March is Women’s History Month, typically a time to encourage the celebration and study of the vital role of women in American history. But this year, parents and teachers around the world are confronting uniquely challenging circumstances, as schools face unprecedented closures to combat the coronavirus (COVID-19) pandemic.
Over 180 totally gorgeous items can be seen for the very first time! Captured in over 1,200 fully accessible digital images, these 2D and 3D items in the Helen Keller Archive provide an alternative lens with which to view Helen Keller’s extraordinary life. Beautiful artifacts, oversize documents, and photograph albums are now there for all to see.
The items include treasures like...
by Elizabeth Emerson
Thanks in large part to the Helen Keller Archive at the American Foundation for the Blind (AFB), I have been fortunate to be able to come to know—almost 100 years later—my great-great grandfather, Joseph Edgar (Ed) Chamberlin, his wife Ida, their children, and their life.
Circa 1821-1825, Louis Braille mastered the now-famous braille-dot code enabling blind and visually impaired individuals to read and enjoy the same wealth of knowledge as their sighted peers. As we’ve discovered during the Helen Keller Archive digitization project, humans always seem to find original ways to create methods with which to communicate.
During the 1940s, Helen Keller corresponded from her home in Westport, Connecticut with her good friend Clare Heineman in Chicago. One letter, written by Keller on Independence Day 1942 is particularly wonderful and classically Helen Keller – sweeping in its subject matter and passionate in its descriptions of how she physically experienced the world around her.
Helen Keller was born 139 years ago today! Keller worked for AFB for 44 years. Within that time, and after her death in 1968, AFB amassed an enormous trove of materials by and about her. This extraordinary collection is a goldmine of social, political, and cultural history. It also presents a unique opportunity to teach and learn about Keller’s life, the times in which she lived, the history of disabilities, and the importance of universal accessibility.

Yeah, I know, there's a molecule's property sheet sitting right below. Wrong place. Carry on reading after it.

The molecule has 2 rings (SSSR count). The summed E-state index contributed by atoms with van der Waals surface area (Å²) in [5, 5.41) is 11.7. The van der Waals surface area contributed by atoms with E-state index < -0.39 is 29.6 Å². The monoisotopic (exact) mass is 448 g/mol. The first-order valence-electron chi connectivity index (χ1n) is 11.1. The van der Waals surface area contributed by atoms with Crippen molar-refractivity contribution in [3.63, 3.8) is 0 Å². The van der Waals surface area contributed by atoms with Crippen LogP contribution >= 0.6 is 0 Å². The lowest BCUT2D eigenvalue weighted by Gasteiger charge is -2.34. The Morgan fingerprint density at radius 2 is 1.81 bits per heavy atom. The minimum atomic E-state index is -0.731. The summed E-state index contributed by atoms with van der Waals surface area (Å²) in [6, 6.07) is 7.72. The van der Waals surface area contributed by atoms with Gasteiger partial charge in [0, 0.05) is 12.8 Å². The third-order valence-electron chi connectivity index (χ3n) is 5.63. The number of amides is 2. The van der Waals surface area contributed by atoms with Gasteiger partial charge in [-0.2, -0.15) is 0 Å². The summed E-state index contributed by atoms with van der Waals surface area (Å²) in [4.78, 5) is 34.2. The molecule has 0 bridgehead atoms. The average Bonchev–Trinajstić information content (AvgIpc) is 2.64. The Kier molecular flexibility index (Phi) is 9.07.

On June 15, 1917, the US Congress passed the Espionage Act, and that same day anarchists Emma Goldman and Alexander Berkman were arrested and sent to prison. The following year, Goldman wrote to Helen Keller from prison. Her penciled letter begins as if she were writing to Helen Keller from her home: “Beloved Comrade I am terribly sorry I did not get the chance to see you again.
Last week, we asked you to join us in exploring the Helen Keller Archive and sharing the treasures you found during your online journey. Thanks to all of you who participated in the event! Of course, AFB staff was excited to dig into the digital archive and show a few of the fascinating artifacts their searches uncovered. We hope you enjoy these letters, gifts, and photographs from the fascinating life of Helen Keller.
Please visit the Helen Keller Archive today between 12:00 and 12:30pm U.S. Eastern time. Our goal is to have a large number of visitors test the site’s ability to handle heavy traffic. So we need as many of you out there as possible to take a few minutes and enjoy the treasure trove that is the Helen Keller digital archive!
On Wednesday May 29 at 12pm U.S. Eastern, we encourage you to explore all of the great things the archive has to offer, and help to test how well the archive handles heavy traffic. There are thousands of letters, photographs, maps, artifacts, and more just waiting to be discovered in the Helen Keller Archive. Here’s how you can help: